Ten Miles Square

Blog

June 05, 2012 1:34 PM Blaming “Poor Leadership”

By Erik Voeten

If you google “Euro crisis” and “leadership” you get nearly a million hits, many to articles in prominent venues that decry the lack of and quest for leadership that should get Europe and the world safely out of the current crisis. Dan Drezner captures my sentiments very well on this issue:

So what, exactly, is “global leadership” supposed to do at this point? As I read it, those who complain about poor leadership want one of two things. First, they would like national leaders to excercise their “political will,” defy domestic constraints, and push for greater economic growth. Fine, but remember—asking politicians to exercise political will means asking them not to behave like politicians. As a rule, politicians don’t do this.
Second, I think there is a desire for one leader to knock some global skulls together and get Germany to start consuming more and the ECB to print more money and China to stop saving and any other action that would jumpstart the global economy. Again, fine, but in the history of the global economy there has only been one instance in which one country had sufficient economic power to exercise this kind of leadership—the United States of the late 1940s. Truman’s leadership was important—but the U.S. being responsible for close to half of the world’s economic output was even more important. Even if Barack Obama had an iron grip over all of America’s policy levers, he couldn’t do what Truman did with the Marshall Plan and the Dodge Line. Leadership without power is simply someone ranting on a street corner.

To this I would add that you should be careful what you wish for. Kohl and Mitterand were heralded as strong leaders when they created the Eurozone and opened membership to Europe’s weaker economies. Strong leadership may not always work out so well.

The point is not that leaders who make good decisions and have persuasive power cannot make a difference. I won’t underestimate the power of good (and bad) ideas to shape outcomes. But lamenting “poor leadership” provides little guidance on understanding what is going wrong or how things could go better. It is with good reason that good leadership is usually only recognized after the fact and even then perceptions often adjust as facts change (see Kohl and Mitterand). Believing that things will go better if only there were better leadership is like wishing for politicians to “do the right thing:” it is a perfectly reasonable desire but not much of a prescription or explanation.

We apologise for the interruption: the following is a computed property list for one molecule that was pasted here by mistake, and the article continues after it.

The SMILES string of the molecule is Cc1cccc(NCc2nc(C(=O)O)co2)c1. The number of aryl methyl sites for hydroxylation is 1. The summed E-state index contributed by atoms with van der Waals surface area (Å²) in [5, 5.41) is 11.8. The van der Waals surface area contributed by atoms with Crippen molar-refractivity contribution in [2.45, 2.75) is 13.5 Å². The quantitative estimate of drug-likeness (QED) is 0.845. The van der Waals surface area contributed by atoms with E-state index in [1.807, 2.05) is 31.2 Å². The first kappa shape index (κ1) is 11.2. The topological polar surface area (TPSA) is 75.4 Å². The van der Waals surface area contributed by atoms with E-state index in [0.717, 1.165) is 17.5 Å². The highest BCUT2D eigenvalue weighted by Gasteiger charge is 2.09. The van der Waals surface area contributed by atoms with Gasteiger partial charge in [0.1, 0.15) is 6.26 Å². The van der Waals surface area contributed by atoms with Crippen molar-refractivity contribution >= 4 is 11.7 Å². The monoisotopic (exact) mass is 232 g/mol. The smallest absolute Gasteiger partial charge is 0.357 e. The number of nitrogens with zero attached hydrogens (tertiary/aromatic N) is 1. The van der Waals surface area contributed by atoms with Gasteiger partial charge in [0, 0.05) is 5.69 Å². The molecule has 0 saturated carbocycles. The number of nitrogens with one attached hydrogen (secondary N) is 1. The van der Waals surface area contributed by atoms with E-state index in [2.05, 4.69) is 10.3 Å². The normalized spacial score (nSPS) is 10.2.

[Cross-posted at The Monkey Cage]

Erik Voeten is the Peter F. Krogh associate professor of geopolitics and global justice at Georgetown University.
tags

Comments

  • monkey_in_holland on June 06, 2012 4:02 AM:

    What prescription would you offer? I think people railing against the leadership is only a natural reaction given what has happened over the last ten years. There seems to be a fundamental breakdown in the process of governing and little recourse for people to have their voices heard. As you probably know, here in the Netherlands, the government collapsed over the issue of imposed austerity and what happened? Political parties cobbled together enough votes to pass a budget that met the EU deficit targets without giving people the right to vote on it during the upcoming election in Sept. Why is that? Maybe the 60% of the populous who would oppose the cuts.

    Why do you think there's a rise in voting for extremist politicians like Geert Welders? It's not because people are more racist or xenophobic. It's because time and time again the major parties of all political persuasions ignore the will of the people, leaving a political vacuum.

    To answer you question. "what, exactly, is global leadership supposed to do at this point?" Stop perusing an economic/ideological agenda that is making matters worse, not double down on failed policies. Because if they don't, then don't be surprised when there's more civil unrest like in London last year or in Spain and Greece now. But not one member of the EU leadership is talking about this. Why?

    Maybe it goes against a politicians DNA to have a political will, but they are human, so they have the survival instinct and don't want to be blamed for the collapse of the euro project. What domestic restraints are there preventing them from perusing a more growth oriented agenda? The national debts, borrowing costs? Read Krugman. Spain's problem wasn't government debt, it was private.